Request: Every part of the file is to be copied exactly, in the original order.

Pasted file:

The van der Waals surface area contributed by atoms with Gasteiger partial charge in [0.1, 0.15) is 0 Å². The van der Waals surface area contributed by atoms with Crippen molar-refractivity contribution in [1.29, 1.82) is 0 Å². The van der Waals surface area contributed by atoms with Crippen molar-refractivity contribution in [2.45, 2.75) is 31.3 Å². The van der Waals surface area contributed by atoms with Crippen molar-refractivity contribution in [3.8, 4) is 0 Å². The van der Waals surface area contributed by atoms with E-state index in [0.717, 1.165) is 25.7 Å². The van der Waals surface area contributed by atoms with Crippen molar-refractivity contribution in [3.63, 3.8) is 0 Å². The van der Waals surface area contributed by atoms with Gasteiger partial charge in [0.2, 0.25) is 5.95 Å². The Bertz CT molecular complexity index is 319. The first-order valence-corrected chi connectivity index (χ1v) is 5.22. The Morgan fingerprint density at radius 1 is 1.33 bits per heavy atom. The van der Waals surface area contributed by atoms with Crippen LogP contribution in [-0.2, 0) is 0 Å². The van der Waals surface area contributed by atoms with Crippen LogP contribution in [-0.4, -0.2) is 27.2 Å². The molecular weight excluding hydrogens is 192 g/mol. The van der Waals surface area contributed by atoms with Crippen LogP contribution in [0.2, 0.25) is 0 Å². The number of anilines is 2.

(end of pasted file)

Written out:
The van der Waals surface area contributed by atoms with Gasteiger partial charge in [0.1, 0.15) is 0 Å². The van der Waals surface area contributed by atoms with Crippen molar-refractivity contribution in [1.29, 1.82) is 0 Å². The van der Waals surface area contributed by atoms with Crippen molar-refractivity contribution in [2.45, 2.75) is 31.3 Å². The van der Waals surface area contributed by atoms with Crippen molar-refractivity contribution in [3.8, 4) is 0 Å². The van der Waals surface area contributed by atoms with E-state index in [0.717, 1.165) is 25.7 Å². The van der Waals surface area contributed by atoms with Crippen molar-refractivity contribution in [3.63, 3.8) is 0 Å². The van der Waals surface area contributed by atoms with Gasteiger partial charge in [0.2, 0.25) is 5.95 Å². The Bertz CT molecular complexity index is 319. The first-order valence-corrected chi connectivity index (χ1v) is 5.22. The Morgan fingerprint density at radius 1 is 1.33 bits per heavy atom. The van der Waals surface area contributed by atoms with Crippen LogP contribution in [-0.2, 0) is 0 Å². The van der Waals surface area contributed by atoms with Crippen LogP contribution in [-0.4, -0.2) is 27.2 Å². The molecular weight excluding hydrogens is 192 g/mol. The van der Waals surface area contributed by atoms with Crippen LogP contribution in [0.2, 0.25) is 0 Å². The number of anilines is 2.